By Dr Tim Lautzenheiser
Why are you REALLY competing?
If you are in the game of COMPETITION to ‘win a trophy’, or ‘come first’, then you may find yourself sensing a great deal of frustration as you go through the process of preparation, production and performance, particularly if (after all that) you end up ‘without a trophy’ or without ‘first prize’.
OUCH! It’s so easy to get caught up in that attitude of, “you mean I did all of that work, and didn’t even get a trophy!”
If that sounds even vaguely familiar, it may be time to re-adjust your thinking and reset your priorities in terms of the True Value of Competition; otherwise you may be in store for a very depressing journey which has no final destination, except a ‘more depressing journey.’
Why do you compete?
Is it to PROVE something to someone else? If so, you are destined to spend your whole life trying to satisfy another person. Shouldn’t we be going through this effort to prove something to ourselves – to reach new levels of attainment and personal growth – to stretch our present talent level to new heights of accomplishment and self-satisfaction? Regardless of the outcome of any contest, if we do not feel we have gained through the experience, then why do we subject ourselves to a potentially damaging environment in the first place?
Frustration and Bitterness
Far too often people leave a competition expressing anger, disgust, frustration, revenge, bitterness, hostility and a host of other negative emotions. Is it worth it? Obviously not! As a result of this “win at all costs” attitude, we often find the performers, instructors, conductors, even the audience participating from the vantage point of: “We’ll win by beating everyone else!” (which is a behavioural pattern of insecurity: “I’ll make myself look better by making everyone else look worse”).
When we approach anything from that perspective, the negatives tend to feed themselves and the damaging emotions compound. After a length of time, this self-destructive behaviour will result in the disappearance of the “will to compete”. In other words: WE’LL QUIT! ‘Losing’ in its ultimate state: quitting, giving up, walking away, avoiding the game.
The word competition is derived from the French word competere, which means “to bring together”. Let’s suppose we approached every event with the understanding we were “bringing together different groups” so that each person involved could learn from everyone else while putting forth his or her best effort to share with everyone else. The performers would agree to give their best effort to the performance. The instructors and conductors would agree to seek every opportunity to make their performers aware of new information which could improve them, and the audience would agree to be a great audience for every performance.
Attitudes for success!
Now, we have people participating out of DESIRE TO SUCCEED instead of FEAR OF FAILURE. With everyone supporting each other the object of the competition becomes twofold:
- To give one’s very best effort, AND
- To support everyone else to give his or her best effort.
From this vantage point: I win when YOU win because I was (through my support of you) part of the reason for YOUR success. Of course, YOU will also win when I win. Everyone wins; nobody loses!Win – Win for everyone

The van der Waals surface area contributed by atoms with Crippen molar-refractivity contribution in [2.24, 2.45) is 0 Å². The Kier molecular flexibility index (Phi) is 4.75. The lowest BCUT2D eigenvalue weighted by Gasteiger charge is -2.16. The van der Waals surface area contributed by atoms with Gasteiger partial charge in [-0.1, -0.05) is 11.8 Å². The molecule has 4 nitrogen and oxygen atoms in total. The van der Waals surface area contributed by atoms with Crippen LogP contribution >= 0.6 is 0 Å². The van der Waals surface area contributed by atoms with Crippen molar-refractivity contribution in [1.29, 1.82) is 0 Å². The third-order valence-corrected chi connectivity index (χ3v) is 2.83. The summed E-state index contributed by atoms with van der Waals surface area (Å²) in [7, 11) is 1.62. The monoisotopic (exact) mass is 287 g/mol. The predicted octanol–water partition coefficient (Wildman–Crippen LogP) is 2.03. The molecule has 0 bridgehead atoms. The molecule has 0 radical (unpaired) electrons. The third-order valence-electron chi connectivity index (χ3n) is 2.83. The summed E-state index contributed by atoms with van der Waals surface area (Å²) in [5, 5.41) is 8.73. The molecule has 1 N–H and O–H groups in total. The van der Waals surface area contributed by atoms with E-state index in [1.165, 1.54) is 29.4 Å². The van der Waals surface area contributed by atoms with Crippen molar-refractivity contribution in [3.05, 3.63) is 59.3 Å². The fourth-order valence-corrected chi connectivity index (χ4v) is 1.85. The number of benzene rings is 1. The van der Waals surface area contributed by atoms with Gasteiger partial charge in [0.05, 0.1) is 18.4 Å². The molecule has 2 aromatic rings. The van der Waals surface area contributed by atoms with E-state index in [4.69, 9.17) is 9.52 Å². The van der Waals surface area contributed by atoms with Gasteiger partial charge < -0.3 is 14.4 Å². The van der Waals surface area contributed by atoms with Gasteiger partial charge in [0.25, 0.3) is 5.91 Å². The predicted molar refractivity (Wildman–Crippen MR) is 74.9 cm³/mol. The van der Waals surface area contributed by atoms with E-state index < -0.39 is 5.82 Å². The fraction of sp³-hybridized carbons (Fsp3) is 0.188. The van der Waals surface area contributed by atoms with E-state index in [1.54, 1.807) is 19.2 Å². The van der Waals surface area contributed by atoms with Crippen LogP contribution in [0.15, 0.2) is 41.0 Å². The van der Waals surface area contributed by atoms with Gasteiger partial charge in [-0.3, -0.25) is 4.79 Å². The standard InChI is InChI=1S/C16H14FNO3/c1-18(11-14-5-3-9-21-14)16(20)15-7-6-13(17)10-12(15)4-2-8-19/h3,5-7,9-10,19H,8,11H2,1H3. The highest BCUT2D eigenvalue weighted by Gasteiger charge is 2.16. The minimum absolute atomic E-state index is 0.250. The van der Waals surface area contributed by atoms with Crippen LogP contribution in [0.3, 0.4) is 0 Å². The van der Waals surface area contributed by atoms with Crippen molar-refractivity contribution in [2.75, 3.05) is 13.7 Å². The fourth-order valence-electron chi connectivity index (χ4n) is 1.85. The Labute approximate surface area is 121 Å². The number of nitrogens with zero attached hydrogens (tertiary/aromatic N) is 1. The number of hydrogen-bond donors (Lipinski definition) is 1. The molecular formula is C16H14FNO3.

Personal satisfaction runs high, and everyone is eager to participate and improve in the game. We all like to be participants in the games we can win. Along with this ‘double win’ situation, we pick up extra benefits of:
- New friendships, and
- An eagerness to become adept in both the facets of the competition – Performing AND supporting.
It’s pretty simple really
Perhaps this seems just a bit TOO SIMPLE! It is, if you put any stock in the meanings and ratings beyond a mere score-keeping measure. The actual outcome of the competition cannot compare to the value of the “learning experience” for the participants UNLESS we continue to pretend that it does mean something. The ONLY possible meaning that it could have is in relationship to “puffing up the ego” a bit more, which of course, is just another way of feeding insecurity.
When this happens we see young people – after giving their all – walk away from a competition dejected and hurt because they came in 2nd, behaving as though they had lost instead of celebrating the fact that they performed their best ever!
Don’t compare apples to blueberries
If judges were never wrong and performance conditions remain absolutely stable for every group, and the ‘human factor’ for every performer. instructor, conductor and fan could be fine-tuned to always be predictably the same (which of course, is impossible), we are still comparing apples to grapefruits to blueberries. It is ludicrous to think anyone can do that and be certain. Look at the variables: size of group, style of music, colour of uniforms, difference in visual structure, age of performers, economic support in the community, amount of rehearsal time, size of the practice facility, etc. and so on and so forth.
Seriously flawed scoring method
Why, even in sports they have far more objective scoring methods: ball through the hoop, over the line, into the net, through the goal posts, out of the park etc.These can be measured!How does one compare a performance of ‘Festive overture’ to one of ‘Caravan’? One does the best one can, knowing the VALUE lies in the suggestion input, NOT in the numerical score.
Let us keep in mind our responsibility to:
- Support rather than tear down
- Educate rather than criticise
- Appreciate rather than humiliate
- Have the courage to stand and cheer for everyone!
REAL champions never have to TELL anybody they’re champions. We all sense it in their STYLE OF LIFE, because they make US feel like winners too! Together we all can win. Sounds like a great way to play. Can we count you in?
Then let the games begin!!!